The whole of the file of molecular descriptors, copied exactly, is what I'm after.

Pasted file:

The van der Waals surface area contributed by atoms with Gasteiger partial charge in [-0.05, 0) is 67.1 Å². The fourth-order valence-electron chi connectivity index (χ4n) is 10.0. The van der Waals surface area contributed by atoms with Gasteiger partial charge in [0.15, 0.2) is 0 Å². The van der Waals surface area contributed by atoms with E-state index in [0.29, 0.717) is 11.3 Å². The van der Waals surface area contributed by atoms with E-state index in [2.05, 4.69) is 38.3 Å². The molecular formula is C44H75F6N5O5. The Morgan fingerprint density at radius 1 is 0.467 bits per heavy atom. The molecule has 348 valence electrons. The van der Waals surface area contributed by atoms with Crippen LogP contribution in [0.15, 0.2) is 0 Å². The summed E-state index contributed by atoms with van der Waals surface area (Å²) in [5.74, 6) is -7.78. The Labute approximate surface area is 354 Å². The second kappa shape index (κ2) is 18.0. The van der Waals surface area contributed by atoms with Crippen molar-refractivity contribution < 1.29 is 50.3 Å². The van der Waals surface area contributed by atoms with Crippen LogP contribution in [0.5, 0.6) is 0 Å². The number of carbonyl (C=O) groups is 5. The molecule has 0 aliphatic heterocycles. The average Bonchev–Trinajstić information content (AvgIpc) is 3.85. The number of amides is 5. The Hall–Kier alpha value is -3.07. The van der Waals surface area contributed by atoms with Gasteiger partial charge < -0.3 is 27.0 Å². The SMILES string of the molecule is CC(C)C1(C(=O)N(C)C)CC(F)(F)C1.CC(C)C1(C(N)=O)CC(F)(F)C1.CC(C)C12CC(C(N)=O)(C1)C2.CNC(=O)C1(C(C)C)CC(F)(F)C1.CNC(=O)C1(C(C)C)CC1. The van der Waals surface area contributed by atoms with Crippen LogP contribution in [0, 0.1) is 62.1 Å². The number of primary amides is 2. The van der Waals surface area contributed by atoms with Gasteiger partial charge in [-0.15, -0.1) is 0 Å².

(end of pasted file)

The van der Waals surface area contributed by atoms with Gasteiger partial charge in [-0.05, 0) is 67.1 Å². The fourth-order valence-electron chi connectivity index (χ4n) is 10.0. The van der Waals surface area contributed by atoms with Gasteiger partial charge in [0.15, 0.2) is 0 Å². The van der Waals surface area contributed by atoms with E-state index in [0.29, 0.717) is 11.3 Å². The van der Waals surface area contributed by atoms with E-state index in [2.05, 4.69) is 38.3 Å². The molecular formula is C44H75F6N5O5. The Morgan fingerprint density at radius 1 is 0.467 bits per heavy atom. The molecule has 348 valence electrons. The van der Waals surface area contributed by atoms with Crippen LogP contribution in [0.15, 0.2) is 0 Å². The summed E-state index contributed by atoms with van der Waals surface area (Å²) in [5.74, 6) is -7.78. The Labute approximate surface area is 354 Å². The second kappa shape index (κ2) is 18.0. The van der Waals surface area contributed by atoms with Crippen molar-refractivity contribution < 1.29 is 50.3 Å². The van der Waals surface area contributed by atoms with Crippen LogP contribution in [0.5, 0.6) is 0 Å². The number of carbonyl (C=O) groups is 5. The molecule has 0 aliphatic heterocycles. The average Bonchev–Trinajstić information content (AvgIpc) is 3.85. The number of amides is 5. The Hall–Kier alpha value is -3.07. The van der Waals surface area contributed by atoms with Gasteiger partial charge < -0.3 is 27.0 Å². The SMILES string of the molecule is CC(C)C1(C(=O)N(C)C)CC(F)(F)C1.CC(C)C1(C(N)=O)CC(F)(F)C1.CC(C)C12CC(C(N)=O)(C1)C2.CNC(=O)C1(C(C)C)CC(F)(F)C1.CNC(=O)C1(C(C)C)CC1. The van der Waals surface area contributed by atoms with Crippen LogP contribution in [0, 0.1) is 62.1 Å². The number of primary amides is 2. The van der Waals surface area contributed by atoms with Gasteiger partial charge in [-0.15, -0.1) is 0 Å².